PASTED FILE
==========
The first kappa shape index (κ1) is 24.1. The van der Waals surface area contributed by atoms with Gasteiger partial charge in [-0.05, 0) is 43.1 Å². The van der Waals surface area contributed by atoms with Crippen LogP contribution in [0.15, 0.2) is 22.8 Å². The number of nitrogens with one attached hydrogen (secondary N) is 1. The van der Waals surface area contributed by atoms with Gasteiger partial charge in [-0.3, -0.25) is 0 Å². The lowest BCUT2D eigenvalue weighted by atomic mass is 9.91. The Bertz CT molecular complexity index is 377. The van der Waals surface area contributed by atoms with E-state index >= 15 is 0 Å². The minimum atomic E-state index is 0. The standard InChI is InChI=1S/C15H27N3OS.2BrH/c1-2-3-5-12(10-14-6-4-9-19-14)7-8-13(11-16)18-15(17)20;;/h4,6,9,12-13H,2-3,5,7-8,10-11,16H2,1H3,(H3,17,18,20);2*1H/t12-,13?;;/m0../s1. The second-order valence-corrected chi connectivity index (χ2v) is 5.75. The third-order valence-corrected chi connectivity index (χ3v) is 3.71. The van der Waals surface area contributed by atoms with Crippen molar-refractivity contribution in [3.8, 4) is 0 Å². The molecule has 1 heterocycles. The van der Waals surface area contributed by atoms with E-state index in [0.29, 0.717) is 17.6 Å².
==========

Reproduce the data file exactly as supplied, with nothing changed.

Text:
The first kappa shape index (κ1) is 24.1. The van der Waals surface area contributed by atoms with Gasteiger partial charge in [-0.05, 0) is 43.1 Å². The van der Waals surface area contributed by atoms with Crippen LogP contribution in [0.15, 0.2) is 22.8 Å². The number of nitrogens with one attached hydrogen (secondary N) is 1. The van der Waals surface area contributed by atoms with Gasteiger partial charge in [-0.3, -0.25) is 0 Å². The lowest BCUT2D eigenvalue weighted by atomic mass is 9.91. The Bertz CT molecular complexity index is 377. The van der Waals surface area contributed by atoms with E-state index >= 15 is 0 Å². The minimum atomic E-state index is 0. The standard InChI is InChI=1S/C15H27N3OS.2BrH/c1-2-3-5-12(10-14-6-4-9-19-14)7-8-13(11-16)18-15(17)20;;/h4,6,9,12-13H,2-3,5,7-8,10-11,16H2,1H3,(H3,17,18,20);2*1H/t12-,13?;;/m0../s1. The second-order valence-corrected chi connectivity index (χ2v) is 5.75. The third-order valence-corrected chi connectivity index (χ3v) is 3.71. The van der Waals surface area contributed by atoms with Crippen molar-refractivity contribution in [3.8, 4) is 0 Å². The molecule has 1 heterocycles. The van der Waals surface area contributed by atoms with E-state index in [0.29, 0.717) is 17.6 Å².